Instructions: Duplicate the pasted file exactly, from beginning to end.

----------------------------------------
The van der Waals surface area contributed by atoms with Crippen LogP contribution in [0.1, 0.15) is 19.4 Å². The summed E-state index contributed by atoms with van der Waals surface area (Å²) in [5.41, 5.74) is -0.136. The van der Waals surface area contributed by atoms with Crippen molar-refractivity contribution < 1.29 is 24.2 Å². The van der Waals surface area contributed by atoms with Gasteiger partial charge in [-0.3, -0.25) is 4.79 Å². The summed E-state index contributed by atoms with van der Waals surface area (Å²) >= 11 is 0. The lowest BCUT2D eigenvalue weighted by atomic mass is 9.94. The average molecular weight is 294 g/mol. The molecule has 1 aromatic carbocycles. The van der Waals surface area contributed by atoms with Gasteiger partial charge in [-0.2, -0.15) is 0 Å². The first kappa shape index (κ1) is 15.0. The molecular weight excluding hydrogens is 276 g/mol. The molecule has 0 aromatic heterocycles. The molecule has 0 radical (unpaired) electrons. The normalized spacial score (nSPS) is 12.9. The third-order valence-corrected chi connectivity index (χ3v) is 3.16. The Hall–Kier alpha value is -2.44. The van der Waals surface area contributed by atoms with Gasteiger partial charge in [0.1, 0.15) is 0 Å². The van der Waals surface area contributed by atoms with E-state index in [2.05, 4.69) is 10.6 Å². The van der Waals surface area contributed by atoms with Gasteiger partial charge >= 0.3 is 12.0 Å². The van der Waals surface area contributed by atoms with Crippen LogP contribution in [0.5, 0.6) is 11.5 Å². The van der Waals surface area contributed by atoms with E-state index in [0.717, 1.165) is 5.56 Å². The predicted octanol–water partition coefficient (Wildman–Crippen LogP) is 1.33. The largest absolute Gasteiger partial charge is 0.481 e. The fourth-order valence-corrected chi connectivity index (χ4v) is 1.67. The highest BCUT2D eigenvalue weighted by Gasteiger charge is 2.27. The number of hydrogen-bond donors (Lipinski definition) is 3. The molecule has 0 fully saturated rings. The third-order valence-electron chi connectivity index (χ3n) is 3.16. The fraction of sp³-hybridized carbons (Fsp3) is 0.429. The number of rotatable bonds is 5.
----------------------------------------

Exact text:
The van der Waals surface area contributed by atoms with Crippen LogP contribution in [0.1, 0.15) is 19.4 Å². The summed E-state index contributed by atoms with van der Waals surface area (Å²) in [5.41, 5.74) is -0.136. The van der Waals surface area contributed by atoms with Crippen molar-refractivity contribution < 1.29 is 24.2 Å². The van der Waals surface area contributed by atoms with Gasteiger partial charge in [-0.3, -0.25) is 4.79 Å². The summed E-state index contributed by atoms with van der Waals surface area (Å²) >= 11 is 0. The lowest BCUT2D eigenvalue weighted by atomic mass is 9.94. The average molecular weight is 294 g/mol. The molecule has 1 aromatic carbocycles. The van der Waals surface area contributed by atoms with Gasteiger partial charge in [-0.2, -0.15) is 0 Å². The first kappa shape index (κ1) is 15.0. The molecular weight excluding hydrogens is 276 g/mol. The molecule has 0 aromatic heterocycles. The molecule has 0 radical (unpaired) electrons. The normalized spacial score (nSPS) is 12.9. The third-order valence-corrected chi connectivity index (χ3v) is 3.16. The Hall–Kier alpha value is -2.44. The van der Waals surface area contributed by atoms with Gasteiger partial charge in [0.1, 0.15) is 0 Å². The van der Waals surface area contributed by atoms with E-state index in [2.05, 4.69) is 10.6 Å². The van der Waals surface area contributed by atoms with Gasteiger partial charge >= 0.3 is 12.0 Å². The van der Waals surface area contributed by atoms with Crippen LogP contribution in [0.5, 0.6) is 11.5 Å². The van der Waals surface area contributed by atoms with E-state index in [0.717, 1.165) is 5.56 Å². The predicted octanol–water partition coefficient (Wildman–Crippen LogP) is 1.33. The largest absolute Gasteiger partial charge is 0.481 e. The fourth-order valence-corrected chi connectivity index (χ4v) is 1.67. The highest BCUT2D eigenvalue weighted by Gasteiger charge is 2.27. The number of hydrogen-bond donors (Lipinski definition) is 3. The molecule has 0 fully saturated rings. The third-order valence-electron chi connectivity index (χ3n) is 3.16. The fraction of sp³-hybridized carbons (Fsp3) is 0.429. The number of rotatable bonds is 5.